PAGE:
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California is debating whether to revise or replace the reading instruction test candidates must pass to become credentialed elementary or special education teachers.
The Reading Instruction Competence Assessment, or RICA, seeks to ensure that teacher candidates for the multiple subjects and education specialist credentials are able to deliver a balanced reading curriculum based on ongoing assessment.
But so many credential candidates are struggling to pass this test, it is exacerbating the state’s teacher shortage. Moreover, there is no evidence that this test is improving either the teaching or learning of reading.
Having witnessed the frustration of many talented teacher candidates I’ve helped prepare for this exam, I’m glad the state is looking at revising the RICA. Here is why:
The test attempts to require all elementary school teachers be as competent as a reading specialist without the additional training. Passing requires more specialized knowledge than many credential candidates receive in their teacher preparation classes.
The test also gives too much weight to the case study section. This section, which makes up 20 percent of the score, consists of analyzing a student’s reading assessments and writing an instructional plan. Previously, a case study was done by a reading specialist, but now computer assessments are often used to identify struggling readers. Typically, a classroom teacher would not have the time to write up individual case studies.
It is also too broad. Teaching reading in the primary grades is very different from teaching reading in grades four through eight. Yet the focused educational problems and instructional tasks section (30 percent of the score) are essay questions based on scenarios from kindergarten to grade 8.
The multiple-choice section (50 percent of score) is laden with specialized vocabulary (such as phoneme, grapheme and morpheme) not needed for discussions with students or conferences with parents. Often there are similar answer choices, but test-takers have to choose one.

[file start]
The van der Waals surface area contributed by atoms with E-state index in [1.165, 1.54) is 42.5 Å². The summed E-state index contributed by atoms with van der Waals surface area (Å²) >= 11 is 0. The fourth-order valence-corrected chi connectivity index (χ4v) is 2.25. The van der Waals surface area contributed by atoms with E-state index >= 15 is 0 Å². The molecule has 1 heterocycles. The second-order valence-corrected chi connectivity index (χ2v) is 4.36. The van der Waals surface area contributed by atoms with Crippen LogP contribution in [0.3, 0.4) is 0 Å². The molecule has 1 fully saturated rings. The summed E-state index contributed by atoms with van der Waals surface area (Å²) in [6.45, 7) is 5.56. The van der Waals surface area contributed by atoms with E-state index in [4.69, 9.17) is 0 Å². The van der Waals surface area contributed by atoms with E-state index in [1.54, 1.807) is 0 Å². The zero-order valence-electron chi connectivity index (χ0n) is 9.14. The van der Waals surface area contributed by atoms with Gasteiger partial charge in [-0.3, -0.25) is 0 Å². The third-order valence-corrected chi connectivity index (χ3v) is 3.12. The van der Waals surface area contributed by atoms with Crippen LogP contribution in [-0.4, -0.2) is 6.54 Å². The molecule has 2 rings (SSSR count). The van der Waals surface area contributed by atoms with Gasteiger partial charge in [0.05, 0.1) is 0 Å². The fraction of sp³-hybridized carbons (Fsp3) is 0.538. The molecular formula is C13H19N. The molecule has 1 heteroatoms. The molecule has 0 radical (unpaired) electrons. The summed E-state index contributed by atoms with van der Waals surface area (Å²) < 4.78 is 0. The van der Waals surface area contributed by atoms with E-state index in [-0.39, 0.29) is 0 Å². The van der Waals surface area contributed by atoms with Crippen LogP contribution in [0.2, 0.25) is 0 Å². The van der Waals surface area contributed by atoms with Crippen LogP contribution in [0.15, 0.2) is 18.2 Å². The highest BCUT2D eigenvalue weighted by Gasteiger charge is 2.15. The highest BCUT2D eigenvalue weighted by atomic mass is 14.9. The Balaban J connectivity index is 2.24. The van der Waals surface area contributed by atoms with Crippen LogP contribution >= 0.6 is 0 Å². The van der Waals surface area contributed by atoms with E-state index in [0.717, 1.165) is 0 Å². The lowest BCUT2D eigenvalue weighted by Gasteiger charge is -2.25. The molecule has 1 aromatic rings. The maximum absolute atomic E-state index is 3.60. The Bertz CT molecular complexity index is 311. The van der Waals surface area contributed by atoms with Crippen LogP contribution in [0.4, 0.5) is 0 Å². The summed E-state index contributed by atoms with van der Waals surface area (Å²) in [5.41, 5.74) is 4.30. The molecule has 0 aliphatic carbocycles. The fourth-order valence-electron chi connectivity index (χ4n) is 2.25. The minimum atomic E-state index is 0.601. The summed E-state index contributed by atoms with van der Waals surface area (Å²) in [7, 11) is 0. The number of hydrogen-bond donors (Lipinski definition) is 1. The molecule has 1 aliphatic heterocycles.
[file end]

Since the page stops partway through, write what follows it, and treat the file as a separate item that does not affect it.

And on top of that, 10 questions that are indistinguishable from the other 60 questions, are being field-tested to be evaluated for future test administrations and do not count toward the student’s score though they take time and effort away from the rest of the test.
Here are suggestions based on my experience and input from my students for how revise the RICA:
- Drop the 10 questions that are being field-tested. It is unnerving that some multiple-choice questions do not count toward the final score.
- Split the test into separate primary and upper elementary tests.
- Print the case study on paper. Many students noted difficulty in scrolling on the computer among five documents to try to find evidence of the same reading weakness. Provide test-takers with paper and pencils, rather than a felt-tip marker and a whiteboard, so they can outline their essay answers and mark up the case study documents.
- Split the scoring on the multiple-choice section and the essay assignments. Students who have taken the RICA several times say they do not know what to study because these scores are combined.
- Lengthen the time allowed to take the test. Four hours is not nearly enough time and candidates should be able to take a bathroom break without sacrificing precious minutes from the test.
My students are quite diverse but all share a frustration with the RICA. Some have taken the test up to 10 times. Some have attended private colleges; others, state universities or the University of California. Six of my 18 students were men and seven were special education candidates; two interned in lieu of student teaching.
Six were second-career students, who entered the teacher credential program in their 40s or 50s. Some of my students did their student-teaching in grade three or higher and some of the education specialist candidates did student-teaching in math or social studies.
Consequently, many did not have the benefit of learning from a master teacher the art and science of teaching reading in the early grades.
My students say that the RICA erodes their self-confidence, challenges their mental stamina, and has made them rethink their goal of becoming a teacher.
I trust that revisions will happen soon; it would be a shame to lose these dedicated and enthusiastic future teachers at a time when the state is experiencing a teacher shortage.
Tina Costantino-Lane, is a RICA tutor. Prior to retiring, she worked as a reading specialist, instructional coach and classroom teacher in Chino Valley Unified School District and as an adjunct professor of education at University of La Verne.
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